Pluto: Enhanced full-disk color picture.

A Pluto Apéritif

A Pluto Apéritif

Bad Astronomy
The entire universe in blog form
July 24 2015 12:47 PM

Full-On Pluto

Pluto
The face of Pluto. Well, the color-enhanced face of Pluto. Still. Click to enhadesenate.

Photo by NASA/JHUAPL/SwRI

While I’m waiting for a press conference on Pluto in a couple of hours (18:00 UTC), I thought I’d show you this beautiful image of Pluto’s face released by NASA this morning. It’s a composite of high-resolution data from the black-and-white (well, grayscale) LORRI camera combined with color data from the Ralph camera.

The colors have been enhanced to bring out overall patterns and regional differences. The images were taken on July 14, when New Horizons was 450,000 kilometers from Pluto—not much farther than the Moon is from Earth!

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Several things strike me right away. We see lots of craters, many of which look eroded from time. It looks like there are faults or canyons running here and there across the surface. Also, some of the colors appear as “streaks,” making them look wind-blown or the result of some kind of fluid flow.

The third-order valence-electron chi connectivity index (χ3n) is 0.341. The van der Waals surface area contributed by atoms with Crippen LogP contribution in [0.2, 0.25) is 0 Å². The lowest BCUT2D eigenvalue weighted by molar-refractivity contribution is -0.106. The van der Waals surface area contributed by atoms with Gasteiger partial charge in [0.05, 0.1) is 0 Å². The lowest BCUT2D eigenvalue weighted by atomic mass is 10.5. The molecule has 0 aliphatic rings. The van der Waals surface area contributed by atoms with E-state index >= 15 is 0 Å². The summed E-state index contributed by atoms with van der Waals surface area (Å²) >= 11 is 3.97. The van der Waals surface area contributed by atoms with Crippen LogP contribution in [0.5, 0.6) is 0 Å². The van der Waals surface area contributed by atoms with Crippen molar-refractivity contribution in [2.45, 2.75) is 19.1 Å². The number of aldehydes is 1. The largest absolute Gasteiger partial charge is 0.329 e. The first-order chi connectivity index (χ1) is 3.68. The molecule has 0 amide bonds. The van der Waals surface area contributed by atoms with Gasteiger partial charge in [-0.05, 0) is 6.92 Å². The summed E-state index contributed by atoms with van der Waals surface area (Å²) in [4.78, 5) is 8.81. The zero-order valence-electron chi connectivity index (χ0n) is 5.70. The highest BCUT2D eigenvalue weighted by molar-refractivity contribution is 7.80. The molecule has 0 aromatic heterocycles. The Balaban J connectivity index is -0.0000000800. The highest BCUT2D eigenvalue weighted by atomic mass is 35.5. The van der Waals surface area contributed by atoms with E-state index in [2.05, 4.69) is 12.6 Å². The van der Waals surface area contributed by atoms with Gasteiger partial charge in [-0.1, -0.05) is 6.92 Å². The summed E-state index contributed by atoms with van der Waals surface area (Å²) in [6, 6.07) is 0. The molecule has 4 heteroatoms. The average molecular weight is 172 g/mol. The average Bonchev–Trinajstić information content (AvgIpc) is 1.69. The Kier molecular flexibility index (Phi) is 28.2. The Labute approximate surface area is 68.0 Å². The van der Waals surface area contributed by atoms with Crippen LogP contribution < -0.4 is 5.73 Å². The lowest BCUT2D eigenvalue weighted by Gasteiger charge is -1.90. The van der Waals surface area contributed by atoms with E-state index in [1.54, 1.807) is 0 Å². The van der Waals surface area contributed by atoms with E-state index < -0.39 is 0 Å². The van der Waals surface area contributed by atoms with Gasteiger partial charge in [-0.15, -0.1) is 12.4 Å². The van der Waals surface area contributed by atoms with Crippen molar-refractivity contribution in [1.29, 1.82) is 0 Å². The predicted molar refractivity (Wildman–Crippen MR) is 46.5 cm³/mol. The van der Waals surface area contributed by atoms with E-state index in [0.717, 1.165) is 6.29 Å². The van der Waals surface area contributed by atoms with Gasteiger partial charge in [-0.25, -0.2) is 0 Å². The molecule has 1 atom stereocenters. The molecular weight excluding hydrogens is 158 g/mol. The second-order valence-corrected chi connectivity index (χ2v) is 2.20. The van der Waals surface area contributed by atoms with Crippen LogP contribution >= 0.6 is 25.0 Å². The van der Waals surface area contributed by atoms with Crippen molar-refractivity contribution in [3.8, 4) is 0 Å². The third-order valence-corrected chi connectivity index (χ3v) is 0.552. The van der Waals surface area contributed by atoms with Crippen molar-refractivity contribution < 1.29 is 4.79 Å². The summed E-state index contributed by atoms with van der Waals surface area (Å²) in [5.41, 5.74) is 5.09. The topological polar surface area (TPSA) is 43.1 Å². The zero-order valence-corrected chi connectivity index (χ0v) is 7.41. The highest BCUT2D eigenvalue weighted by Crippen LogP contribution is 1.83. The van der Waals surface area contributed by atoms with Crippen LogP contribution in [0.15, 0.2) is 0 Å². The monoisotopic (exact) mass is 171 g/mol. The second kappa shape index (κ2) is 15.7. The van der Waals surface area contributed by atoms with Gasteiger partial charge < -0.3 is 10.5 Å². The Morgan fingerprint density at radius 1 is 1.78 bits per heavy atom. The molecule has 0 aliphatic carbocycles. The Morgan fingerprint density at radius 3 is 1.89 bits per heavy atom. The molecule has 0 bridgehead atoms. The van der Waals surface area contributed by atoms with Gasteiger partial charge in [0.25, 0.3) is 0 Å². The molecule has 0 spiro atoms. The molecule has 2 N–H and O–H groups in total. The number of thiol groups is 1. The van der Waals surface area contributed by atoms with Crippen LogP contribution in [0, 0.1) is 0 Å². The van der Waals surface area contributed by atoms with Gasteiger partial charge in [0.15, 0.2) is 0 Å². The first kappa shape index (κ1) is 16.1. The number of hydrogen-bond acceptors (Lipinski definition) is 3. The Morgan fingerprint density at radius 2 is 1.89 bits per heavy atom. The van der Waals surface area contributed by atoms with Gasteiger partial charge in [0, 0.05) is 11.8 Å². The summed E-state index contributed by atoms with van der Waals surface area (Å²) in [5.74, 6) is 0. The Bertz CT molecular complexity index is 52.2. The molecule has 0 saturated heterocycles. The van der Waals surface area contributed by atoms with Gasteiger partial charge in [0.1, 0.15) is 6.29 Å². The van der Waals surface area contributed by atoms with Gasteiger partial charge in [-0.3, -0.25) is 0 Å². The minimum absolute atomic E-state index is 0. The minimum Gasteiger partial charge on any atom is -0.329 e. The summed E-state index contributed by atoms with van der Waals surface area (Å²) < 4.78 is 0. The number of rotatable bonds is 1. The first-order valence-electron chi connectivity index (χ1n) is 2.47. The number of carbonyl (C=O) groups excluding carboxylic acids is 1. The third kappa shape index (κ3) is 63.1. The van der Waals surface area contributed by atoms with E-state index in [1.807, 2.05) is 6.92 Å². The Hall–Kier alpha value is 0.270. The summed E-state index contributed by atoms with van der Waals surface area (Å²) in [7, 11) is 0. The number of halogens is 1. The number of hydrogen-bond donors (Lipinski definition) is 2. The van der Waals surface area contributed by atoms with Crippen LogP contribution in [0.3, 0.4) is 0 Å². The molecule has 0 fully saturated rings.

Having said that, I am totally guessing here. We must have a care not to overinterpret low-res data like this! Also, I’m no expert, but I hope that the experts today will comment on some of these features. No doubt more detailed images will be released soon, so stay tuned!